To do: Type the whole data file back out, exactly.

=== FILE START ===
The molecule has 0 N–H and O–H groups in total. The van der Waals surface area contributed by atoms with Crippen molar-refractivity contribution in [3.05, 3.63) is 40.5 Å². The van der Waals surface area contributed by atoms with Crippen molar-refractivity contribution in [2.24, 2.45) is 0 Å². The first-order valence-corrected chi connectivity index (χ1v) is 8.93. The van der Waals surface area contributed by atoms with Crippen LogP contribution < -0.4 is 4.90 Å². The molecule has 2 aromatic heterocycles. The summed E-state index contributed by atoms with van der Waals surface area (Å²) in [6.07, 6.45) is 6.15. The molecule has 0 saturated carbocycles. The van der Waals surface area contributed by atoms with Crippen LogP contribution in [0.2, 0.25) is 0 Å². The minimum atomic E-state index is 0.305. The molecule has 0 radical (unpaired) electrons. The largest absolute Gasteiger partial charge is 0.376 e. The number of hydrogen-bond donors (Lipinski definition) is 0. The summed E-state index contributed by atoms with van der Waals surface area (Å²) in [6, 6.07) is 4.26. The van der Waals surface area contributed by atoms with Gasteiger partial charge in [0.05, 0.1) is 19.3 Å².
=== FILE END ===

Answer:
The molecule has 0 N–H and O–H groups in total. The van der Waals surface area contributed by atoms with Crippen molar-refractivity contribution in [3.05, 3.63) is 40.5 Å². The van der Waals surface area contributed by atoms with Crippen molar-refractivity contribution in [2.24, 2.45) is 0 Å². The first-order valence-corrected chi connectivity index (χ1v) is 8.93. The van der Waals surface area contributed by atoms with Crippen LogP contribution < -0.4 is 4.90 Å². The molecule has 2 aromatic heterocycles. The summed E-state index contributed by atoms with van der Waals surface area (Å²) in [6.07, 6.45) is 6.15. The molecule has 0 saturated carbocycles. The van der Waals surface area contributed by atoms with Crippen LogP contribution in [0.2, 0.25) is 0 Å². The minimum atomic E-state index is 0.305. The molecule has 0 radical (unpaired) electrons. The largest absolute Gasteiger partial charge is 0.376 e. The number of hydrogen-bond donors (Lipinski definition) is 0. The summed E-state index contributed by atoms with van der Waals surface area (Å²) in [6, 6.07) is 4.26. The van der Waals surface area contributed by atoms with Gasteiger partial charge in [0.05, 0.1) is 19.3 Å².